The anticipation around Bulldog Nation for Georgia’s new offensive coordinator, Todd Monken, is through the roof as the start of the 2020 season nears.
Monken finally returns to the college game after a four-year stint in the NFL coaching with the Tampa Bay Buccaneers and the Cleveland Browns. He will become Kirby Smart’s third offensive coordinator since his arrival in Athens in 2016. Jim Chaney was with the Bulldogs from 2016-18 before taking the same position at Tennessee, and James Coley served as the play caller during the 2019 season.
Smart met with reporters in a Zoom call on Sunday ahead of the Bulldogs’ first preseason practice and talked about Monken so far.
“Todd has brought a lot of energy to the offensive side of the ball,” Smart said. “He’s very demanding. He has an expectation of what it should look like. And his job, and what he loves doing, is trying to do each individual job better than the next guy. Can we run a curl better than the other team can run a curl? Can we run a dig route better than the other team can run a dig route? Can we coach those things better than the other team? And if we do those things then we’ll have success.”
As mentioned before, expectations are sky-high for Monken in his first season, despite the fact that he’s dealing with so much change.
Georgia will have a new quarterback under center for the first time in three years, and it will likely be one of two transfers. Wake Forest graduate transfer Jamie Newman seems to be frontrunner, but former USC quarterback J.T. Daniels could push for the starting job (if he’s cleared to play). Monken will also have to deal with a new-look offensive line as well as a ‘talented-but-questionable’ receiving corps, and an untested backfield.
But if you’re comparing the unit to Georgia’s offensive production from last year, the bar is set pretty low. After Lawrence Cager got hurt last season, the passing game struggled immensely. It seemed like Jake Fromm was off for the most part, the line didn’t perform well, and D’Andre Swift struggled with injuries. All those problems combined didn’t bode well for Georgia at all.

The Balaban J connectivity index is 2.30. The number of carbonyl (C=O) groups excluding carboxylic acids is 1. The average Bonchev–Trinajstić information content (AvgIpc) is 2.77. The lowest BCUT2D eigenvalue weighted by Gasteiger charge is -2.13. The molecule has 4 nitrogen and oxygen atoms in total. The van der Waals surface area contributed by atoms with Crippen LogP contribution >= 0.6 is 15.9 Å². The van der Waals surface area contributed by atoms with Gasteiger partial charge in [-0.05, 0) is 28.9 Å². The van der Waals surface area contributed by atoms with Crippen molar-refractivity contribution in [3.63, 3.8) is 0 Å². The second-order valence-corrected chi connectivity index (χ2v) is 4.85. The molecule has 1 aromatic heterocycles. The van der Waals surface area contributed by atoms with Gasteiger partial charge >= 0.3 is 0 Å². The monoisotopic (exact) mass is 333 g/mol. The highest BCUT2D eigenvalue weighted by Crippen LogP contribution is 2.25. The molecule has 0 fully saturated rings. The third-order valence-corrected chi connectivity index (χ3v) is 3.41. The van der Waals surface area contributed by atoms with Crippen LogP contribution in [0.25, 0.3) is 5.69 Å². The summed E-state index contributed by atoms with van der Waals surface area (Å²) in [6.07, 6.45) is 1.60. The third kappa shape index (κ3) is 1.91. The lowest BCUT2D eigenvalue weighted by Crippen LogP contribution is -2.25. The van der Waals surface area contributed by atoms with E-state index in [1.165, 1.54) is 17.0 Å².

For right now, no one knows how much will really change. Monken didn’t even get a chance to work with the team during the spring due to the COVID-19 outbreak. So, this week will be the first time he will really see what he’s got.
Monken could keep much of the offense the same and focus on a high level of execution. However, he could revamp the entire offense and change the way Georgia has been seen over the past couple of years. We assume those decisions will be made in the next couple of weeks.
Whatever way you look at it, Smart said that he isn’t against one style of play or the other. To him, he just wants points on the board. Whatever it takes is fine with him.
“I believe in doing whatever you have to do to win,” Smart said. “I’m going to let you define it how you feel comfortable defining it, and then I’m going to define it the way that gives us the best chance of success. We want to get the best football players we can on the field. We want to be able to score points. We think it takes that to win games. That’s never been any issue with me.
Junior offensive lineman Jamaree Salyer weighed in and explained that learning the new offense has been easy under Monken.
“He’s a great guy,” Salyer said. “He makes it simple for us and we try to go out there an execute it the best we can.”